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The most beautiful experience we can have is the mysterious. It is the fundamental emotion which stands at the cradle of true art and true science, Whoever does not know it and can no longer wonder, no longer marvel, is as good as dead, and his eyes are dimmed.
Albert Einstein wrote these words many years ago, and they are forever etched in my mind. Twenty years ago I firmly believed that the physical world we see and experience was the only reality. I believed what my eyes told me-life possessed no hidden mysteries, only countless forms of matter living and dying. The facts were clear; there was no evidence or proof of nonphysical worlds or our continued existence after death. I questioned the intelligence of anyone softheaded enough to accept the illogical concepts of heaven, God, and immortality. In my mind these were fairy tales created to comfort the weak and manipulate the masses. For me, life was simple to understand: the world consisted of solid matter and form, and the concepts of life after death and heaven were feeble human attempts to create hope where none existed.
I possessed the arrogant knowledge of a man who judges the world with his physical senses alone. I supported my conclusions with the overwhelming observations provided by science and technology. After all, if something mysterious was there, science would certainly be aware of it.
My firm convictions of reality and life continued until June of 1972. During a conversation with a neighbor, our discussion turned to the possibilities of life after death and the existence of heaven. I proceeded to present my agnostic viewpoints with vigor. To my surprise myneighbor didn't contest my conclusions; instead, he related an experience that he had had several weeks before. One evening just after drifting to sleep, he was shocked to discover himself floating above his body. Completely awake and aware, he became frightened and instantly fell back into his physical body. Excited, he told me it wasn't a dream or his imagination, but a fully conscious experience.
Intrigued by his experience, I decided to investigate this strange phenomenon for myself. After several days of research I discovered numerous references to out-of-body experiences throughout history. With some searching I found a book on the topic that actually described how out-of-body experiences are induced. The entire subject seemed extremely weird, and I considered the book the result of an overly active imagination.
Out of curiosity, I decided to try one of the out-of-body techniques before sleep. After repeated daily attempts, I began to feel a little ridiculous. In three weeks the only thing I experienced out of the norm was an increase in my dream recall. I became more and more convinced that this entire subject was nothing more than an intense or vivid dream stimulated by the so-called out-of-body techniques.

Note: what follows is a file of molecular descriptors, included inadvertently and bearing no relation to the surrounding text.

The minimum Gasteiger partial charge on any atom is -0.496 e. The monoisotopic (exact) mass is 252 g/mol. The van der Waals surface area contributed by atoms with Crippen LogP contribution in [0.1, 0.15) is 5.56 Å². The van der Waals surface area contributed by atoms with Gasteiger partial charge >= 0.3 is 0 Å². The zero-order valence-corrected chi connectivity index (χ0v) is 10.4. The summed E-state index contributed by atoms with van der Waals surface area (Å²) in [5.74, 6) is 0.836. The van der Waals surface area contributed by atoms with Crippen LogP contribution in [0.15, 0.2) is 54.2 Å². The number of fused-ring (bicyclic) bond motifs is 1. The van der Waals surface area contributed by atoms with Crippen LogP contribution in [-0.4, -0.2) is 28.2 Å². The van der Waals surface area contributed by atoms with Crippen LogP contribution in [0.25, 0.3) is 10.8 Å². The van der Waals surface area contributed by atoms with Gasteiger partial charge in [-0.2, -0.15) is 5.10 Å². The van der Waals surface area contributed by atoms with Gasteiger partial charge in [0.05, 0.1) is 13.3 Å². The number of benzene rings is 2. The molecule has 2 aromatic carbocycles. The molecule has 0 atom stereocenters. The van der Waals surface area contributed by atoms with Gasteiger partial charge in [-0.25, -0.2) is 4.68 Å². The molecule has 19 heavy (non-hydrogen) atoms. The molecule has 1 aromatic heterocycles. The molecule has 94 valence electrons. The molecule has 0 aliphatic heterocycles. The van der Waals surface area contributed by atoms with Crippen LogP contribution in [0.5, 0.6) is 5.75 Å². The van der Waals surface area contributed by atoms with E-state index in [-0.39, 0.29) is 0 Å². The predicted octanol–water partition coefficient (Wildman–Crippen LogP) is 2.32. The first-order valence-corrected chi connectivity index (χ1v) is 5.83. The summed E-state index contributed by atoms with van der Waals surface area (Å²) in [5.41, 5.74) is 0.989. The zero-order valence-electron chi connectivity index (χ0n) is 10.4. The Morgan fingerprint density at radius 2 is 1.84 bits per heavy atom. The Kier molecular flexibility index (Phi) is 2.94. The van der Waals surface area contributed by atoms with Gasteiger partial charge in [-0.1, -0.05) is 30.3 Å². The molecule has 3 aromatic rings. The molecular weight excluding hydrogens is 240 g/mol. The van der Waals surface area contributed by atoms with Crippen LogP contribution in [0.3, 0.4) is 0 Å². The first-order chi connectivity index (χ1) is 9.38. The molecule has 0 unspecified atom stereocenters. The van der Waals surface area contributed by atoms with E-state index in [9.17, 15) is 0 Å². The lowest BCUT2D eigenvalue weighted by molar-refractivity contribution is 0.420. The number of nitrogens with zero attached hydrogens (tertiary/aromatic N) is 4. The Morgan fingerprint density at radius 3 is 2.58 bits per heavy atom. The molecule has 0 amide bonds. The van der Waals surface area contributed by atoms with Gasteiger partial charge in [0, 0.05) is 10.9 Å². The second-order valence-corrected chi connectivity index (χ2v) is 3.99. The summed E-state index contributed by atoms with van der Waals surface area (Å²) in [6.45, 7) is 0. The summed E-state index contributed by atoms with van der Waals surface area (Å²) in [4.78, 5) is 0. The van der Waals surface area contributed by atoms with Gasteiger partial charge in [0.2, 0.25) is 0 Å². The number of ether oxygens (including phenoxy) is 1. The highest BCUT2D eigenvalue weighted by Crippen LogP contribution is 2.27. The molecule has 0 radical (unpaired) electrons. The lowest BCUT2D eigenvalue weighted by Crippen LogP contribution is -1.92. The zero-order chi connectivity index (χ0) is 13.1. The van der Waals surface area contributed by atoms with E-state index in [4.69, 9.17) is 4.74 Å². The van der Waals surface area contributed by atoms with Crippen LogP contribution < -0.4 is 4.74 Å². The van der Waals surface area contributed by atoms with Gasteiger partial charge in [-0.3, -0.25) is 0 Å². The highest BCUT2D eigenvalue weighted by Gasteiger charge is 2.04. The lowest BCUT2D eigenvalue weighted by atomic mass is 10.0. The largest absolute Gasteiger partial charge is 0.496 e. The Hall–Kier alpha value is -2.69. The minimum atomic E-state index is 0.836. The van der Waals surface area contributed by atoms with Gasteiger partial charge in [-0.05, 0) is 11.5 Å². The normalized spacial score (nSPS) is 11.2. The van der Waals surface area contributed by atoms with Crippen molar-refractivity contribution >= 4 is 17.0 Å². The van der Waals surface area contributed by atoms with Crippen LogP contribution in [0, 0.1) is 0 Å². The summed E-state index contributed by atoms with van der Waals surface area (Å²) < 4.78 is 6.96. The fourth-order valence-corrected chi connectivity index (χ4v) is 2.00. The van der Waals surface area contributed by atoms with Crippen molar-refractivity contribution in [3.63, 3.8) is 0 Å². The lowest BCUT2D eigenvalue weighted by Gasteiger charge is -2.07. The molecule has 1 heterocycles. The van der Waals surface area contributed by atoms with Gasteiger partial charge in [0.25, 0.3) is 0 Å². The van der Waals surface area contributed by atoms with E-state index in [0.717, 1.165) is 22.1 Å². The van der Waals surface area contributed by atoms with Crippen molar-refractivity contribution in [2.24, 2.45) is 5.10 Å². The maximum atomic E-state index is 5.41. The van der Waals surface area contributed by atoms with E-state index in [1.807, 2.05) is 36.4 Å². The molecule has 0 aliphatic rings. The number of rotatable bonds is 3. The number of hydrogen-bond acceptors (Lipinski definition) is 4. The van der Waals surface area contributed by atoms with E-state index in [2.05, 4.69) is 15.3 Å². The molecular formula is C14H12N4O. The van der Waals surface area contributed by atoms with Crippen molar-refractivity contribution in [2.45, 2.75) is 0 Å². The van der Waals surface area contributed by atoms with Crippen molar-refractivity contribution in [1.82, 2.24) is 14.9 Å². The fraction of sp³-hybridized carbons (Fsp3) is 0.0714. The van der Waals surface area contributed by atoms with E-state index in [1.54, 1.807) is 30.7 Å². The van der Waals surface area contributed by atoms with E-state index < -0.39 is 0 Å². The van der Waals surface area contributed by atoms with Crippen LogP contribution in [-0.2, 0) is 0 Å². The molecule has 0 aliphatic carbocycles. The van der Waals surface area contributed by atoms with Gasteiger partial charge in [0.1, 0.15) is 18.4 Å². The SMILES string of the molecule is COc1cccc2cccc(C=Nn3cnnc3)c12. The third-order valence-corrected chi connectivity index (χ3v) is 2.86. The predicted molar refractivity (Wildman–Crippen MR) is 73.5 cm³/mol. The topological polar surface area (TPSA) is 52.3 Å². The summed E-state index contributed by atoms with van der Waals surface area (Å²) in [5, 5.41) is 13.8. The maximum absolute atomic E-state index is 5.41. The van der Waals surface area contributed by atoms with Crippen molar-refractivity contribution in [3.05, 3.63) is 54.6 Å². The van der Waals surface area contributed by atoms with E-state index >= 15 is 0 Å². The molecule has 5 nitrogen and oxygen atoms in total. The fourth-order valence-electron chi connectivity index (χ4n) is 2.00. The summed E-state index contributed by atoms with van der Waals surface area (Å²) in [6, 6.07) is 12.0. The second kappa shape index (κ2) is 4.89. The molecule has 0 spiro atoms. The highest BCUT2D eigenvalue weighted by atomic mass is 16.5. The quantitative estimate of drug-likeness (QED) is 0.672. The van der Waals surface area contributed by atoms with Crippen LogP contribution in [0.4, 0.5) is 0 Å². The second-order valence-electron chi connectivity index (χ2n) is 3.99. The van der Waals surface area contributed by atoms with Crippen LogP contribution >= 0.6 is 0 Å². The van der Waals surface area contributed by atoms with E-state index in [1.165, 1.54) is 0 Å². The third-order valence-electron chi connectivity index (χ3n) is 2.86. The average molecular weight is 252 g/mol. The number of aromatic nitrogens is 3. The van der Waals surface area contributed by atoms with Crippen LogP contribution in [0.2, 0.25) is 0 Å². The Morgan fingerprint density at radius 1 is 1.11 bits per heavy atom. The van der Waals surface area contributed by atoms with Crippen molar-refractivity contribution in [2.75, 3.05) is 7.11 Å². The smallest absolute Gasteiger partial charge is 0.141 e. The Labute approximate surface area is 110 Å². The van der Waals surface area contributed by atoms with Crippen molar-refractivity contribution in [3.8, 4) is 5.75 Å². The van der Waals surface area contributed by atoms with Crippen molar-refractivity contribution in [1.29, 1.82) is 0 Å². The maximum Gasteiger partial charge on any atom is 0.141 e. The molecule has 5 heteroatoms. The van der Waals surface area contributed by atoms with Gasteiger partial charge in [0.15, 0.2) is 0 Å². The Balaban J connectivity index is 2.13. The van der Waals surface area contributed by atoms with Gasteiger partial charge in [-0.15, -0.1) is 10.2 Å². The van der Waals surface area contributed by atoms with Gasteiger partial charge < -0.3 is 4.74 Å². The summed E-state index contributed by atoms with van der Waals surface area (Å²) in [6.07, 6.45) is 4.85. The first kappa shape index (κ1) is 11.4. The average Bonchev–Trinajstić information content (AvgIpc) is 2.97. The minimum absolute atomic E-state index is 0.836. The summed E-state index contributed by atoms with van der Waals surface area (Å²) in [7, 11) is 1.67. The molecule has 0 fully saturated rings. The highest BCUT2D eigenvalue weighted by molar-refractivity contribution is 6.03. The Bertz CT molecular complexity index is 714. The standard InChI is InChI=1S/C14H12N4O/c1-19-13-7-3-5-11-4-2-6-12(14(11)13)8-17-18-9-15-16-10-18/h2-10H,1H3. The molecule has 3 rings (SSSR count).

Then, one night about eleven o'clock I drifted to sleep during my out-of-body technique and began dreaming that I was sitting at a round table with several people. They all seemed to be asking me questions related to my self-development and state of consciousness. At that moment in the dream I began to feel extremely dizzy, and a strange numbness, like from Novocain, began to spread throughout my body. Unable to keep my head up, I passed out, hitting my head on the table. Instantly I was awake, fully conscious, lying in bed facing the wall. I could hear an unusual buzzing sound and felt somehow different. Extending my arm, I reached for the wall in front of me. I stared in amazement as my hand actually entered the wall; I could feel the vibrational energy of it as if I was touching its very molecular structure. Only then did the overwhelming reality hit me, My God, I'm not in my body.
Excited, my only thought was, It's real. My God, it's real! Lying in bed, I stared at my hand in disbelief When I tried clenching my fist, I could feel the pressure of my grip; my hand felt completely solid, but the physical wall in front of me looked and felt like a dense, vaporous material with form.
Determined to stand, I began to move effortlessly to the foot of my bed, my mind racing with the reality of it all. Standing, I quickly touched my arms and legs, checking to see if I was solid, and to my surprise I was completely solid, completely real. But around me, the familiar physical objects in my room no longer appeared completely real or solid; instead, they now looked like three-dimensional mirages. Glancing down, I noticed a large lump in my bed. Amazed, I could see that it was the sleeping form of my physical body silently facing the wall.
As I focused my vision on the opposite side of the room, the wall seemed to fade slowly from view. In front of me I could see a wide, green field extending far beyond my room. Looking around, I noticed a figure silently watching me from about ten yards away. It was a tall man with dark hair, a beard, and a purple robe. Startled by his presence, I became frightened and instantly 11 snapped back" into my physical body. With a jolt I was in my body, and a strange feeling of numbness and tingling faded as I opened my eyes. Excited, I sat up, my mind exploding with the realization of what had just occurred. I knew it was absolutely real, not a dream or my imagination. My entire ego awareness had been present.
Suddenly, everything I had ever learned about my existence and the world around me had to be reappraised. I had always seriously doubted that anything beyond the physical world existed. Now my entire viewpoint changed. Now I absolutely knew that other worlds do exist and that people like myself must live there. Most important, I now knew that my physical body was just a temporary vehicle for the real me inside, and that with practice I could separate from it at will.